Changing Relations through ‘Make Do and Mend’

The live production has helped staff across the sector recognise and respond to signs of domestic abuse.

Rosie Hand

Starting life in 2015 and originating as an Arts Council funded play, ‘Make Do and Mend’ uses a verbatim style to share the real stories of three County Durham women who have suffered and survived the trauma of domestic abuse.

Run by local arts and training company, Changing Relations, the live production was taken on the road in 2016 to tour a variety of North East venues.

The play, which incorporated a script using interviews with the three women, was also taken to the headquarters of housing provider, Gentoo, in a bid to help staff across the company recognise, understand and respond to domestic abuse amongst their tenants.

The production received strong response, including that from DAHA co-founder, Kelly Henderson, and inspired Changing Relations to seek funding to produce a filmed version that would make it easier to take the impact they were able to achieve to a wider pool of communities and professionals.

Following the response, Changing Relations, have since designed and developed professional training that supports participants taking the aesthetic experience of watching their film to the analytic level, using dynamic interactive methods that encourage ‘human reflection’ and lay the foundation for their learning to be applied.

Lisa Davis, Founder and Managing Director of Changing Relations, said: “We find that by using art, in this case film, we can make a very difficult and emotive subject more accessible.

“Using art to influence relationships and behaviours is incredibly powerful, especially when you want to encourage a more empathetic response to someone experiencing difficulty.”

According to the group, impact statements from recent training participants highlight how the content is useful both for those who had never previously ‘stopped to consider’ domestic abuse and those who had never identified or admitted that their own experience could be described as such.

One housing HR participant said: “I’ve never come across a Domestic Violence situation in my work or personal life. It’s not widely discussed.

“I was taken aback to find the extent to which the Safer Neighbourhoods Team gets reports. I felt angry that people can do this to someone else.

“It hit home that this is happening, and we need to do everything we can to stop it. If we can intervene, the earlier the better.”

A community development worker who also took part in the group training added: “It affected me profoundly due to experiences in my lifetime. I feel stronger for it.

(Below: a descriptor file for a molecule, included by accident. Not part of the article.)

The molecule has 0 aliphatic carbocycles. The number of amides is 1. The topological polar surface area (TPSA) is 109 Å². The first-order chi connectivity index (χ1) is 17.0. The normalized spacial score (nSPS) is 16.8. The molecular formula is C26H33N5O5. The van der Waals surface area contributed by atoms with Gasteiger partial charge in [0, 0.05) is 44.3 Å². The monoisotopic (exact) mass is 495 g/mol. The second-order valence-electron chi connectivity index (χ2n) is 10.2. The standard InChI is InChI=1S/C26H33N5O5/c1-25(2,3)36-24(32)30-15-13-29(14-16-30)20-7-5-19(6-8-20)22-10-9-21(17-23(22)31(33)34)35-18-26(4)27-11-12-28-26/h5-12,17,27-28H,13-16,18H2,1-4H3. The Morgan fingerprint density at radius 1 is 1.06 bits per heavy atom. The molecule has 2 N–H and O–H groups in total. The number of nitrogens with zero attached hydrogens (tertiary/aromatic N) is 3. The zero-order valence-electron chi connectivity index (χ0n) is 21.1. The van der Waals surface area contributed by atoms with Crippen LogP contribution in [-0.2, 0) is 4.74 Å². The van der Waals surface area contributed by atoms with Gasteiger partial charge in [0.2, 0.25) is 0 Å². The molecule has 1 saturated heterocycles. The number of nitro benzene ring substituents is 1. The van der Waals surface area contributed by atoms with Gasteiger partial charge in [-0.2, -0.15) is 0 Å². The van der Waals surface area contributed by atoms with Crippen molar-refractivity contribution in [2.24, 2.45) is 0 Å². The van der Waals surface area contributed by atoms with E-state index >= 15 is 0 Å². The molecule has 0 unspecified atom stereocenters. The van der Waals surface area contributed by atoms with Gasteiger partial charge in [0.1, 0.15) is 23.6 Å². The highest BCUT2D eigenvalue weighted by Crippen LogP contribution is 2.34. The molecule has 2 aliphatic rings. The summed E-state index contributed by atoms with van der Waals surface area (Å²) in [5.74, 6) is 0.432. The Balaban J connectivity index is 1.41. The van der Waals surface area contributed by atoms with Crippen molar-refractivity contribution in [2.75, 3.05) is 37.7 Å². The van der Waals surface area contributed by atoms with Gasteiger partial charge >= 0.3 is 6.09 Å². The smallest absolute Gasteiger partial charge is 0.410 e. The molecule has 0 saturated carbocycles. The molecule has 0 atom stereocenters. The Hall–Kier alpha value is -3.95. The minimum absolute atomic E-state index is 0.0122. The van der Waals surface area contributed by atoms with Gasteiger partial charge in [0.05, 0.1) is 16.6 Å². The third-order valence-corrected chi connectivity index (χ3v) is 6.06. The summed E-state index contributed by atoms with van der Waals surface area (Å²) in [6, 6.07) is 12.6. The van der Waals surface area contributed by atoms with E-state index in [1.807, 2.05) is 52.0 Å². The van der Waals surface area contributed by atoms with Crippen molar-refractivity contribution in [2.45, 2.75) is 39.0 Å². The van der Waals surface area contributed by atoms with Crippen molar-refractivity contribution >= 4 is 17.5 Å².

“I didn’t realise it at the time. Nobody’s ever asked me. They look at me and think my life’s perfect.

“We’re very good at hiding things. We put up and shut up. It becomes your norm. When it’s happening to you in isolation, you feel powerless. You try and tell people but nobody’s listening.”

At the end of summer in 2018, Changing Relations delivered their training to staff at County Durham Housing Group with an initial focus to be on skilling up staff members to be able to respond to domestic abuse among clients.

However, shortly after the training delivery, a member of staff came forward to hand in her notice, making a disclosure of domestic abuse as she did so.

The housing group reported that having done so much work to develop their understanding of domestic abuse, they were ‘resolutely determined’ to do everything they could to support the staff member, helping their employee to find a home and the support she needed to remain with them at the company.

Changing Relations uses this case study to highlight the ‘vital importance’ of the ‘Make A Stand’ pledge, introduced during Alison Inman’s Year as the President of the Chartered Institute of Housing, calling on housing providers to put in place an HR policy, or amend an existing policy, to support members of staff who may be experiencing domestic abuse.

The company also highlight the case for studies like the one at County Durham as an indicator that organisations may be experiencing a ‘circular problem’, whereby employers are reading the lack of disclosures made by their employees as an indication that domestic abuse doesn’t happen here.

They add that the creation of a more open, supportive company culture, where domestic abuse is discussed, a policy is in place, staff know who are the people best able to help a colleague in need, it starts to become evident that there is no ‘them and us in terms of domestic abuse affecting clients out there but not the staff in here’.

County Durham Housing Group Safer Neighbourhoods Manager, Karen Gardner, said: “The way Changing Relations carried out the training is nothing like other domestic abuse training opportunities we’ve tried before.

“Because real domestic abuse victims shared their experiences in their own voices, it gives a real understanding and connection. I don’t think that would have been possible with other methods.

“When we set out on this training, we knew it could improve the support we can offer to our tenants.

“Our staff are visiting homes all the time and that means they’re often able to spot potential problems that other agencies couldn’t. But we hadn’t necessarily expected the training to have such a profound effect for one of our own employees.

She added that: “We’ve got to recognise that most domestic abuse victims wouldn’t automatically think ‘I’ll talk to my landlord about it’, or even their employer.

“But if we can be aware of how to spot problems, and ready with the right advice when they do occur, we can make a huge difference.”

Changing Relations are based in the North East, but housing providers across the UK can access the training they have developed. For more information, follow the link to their website: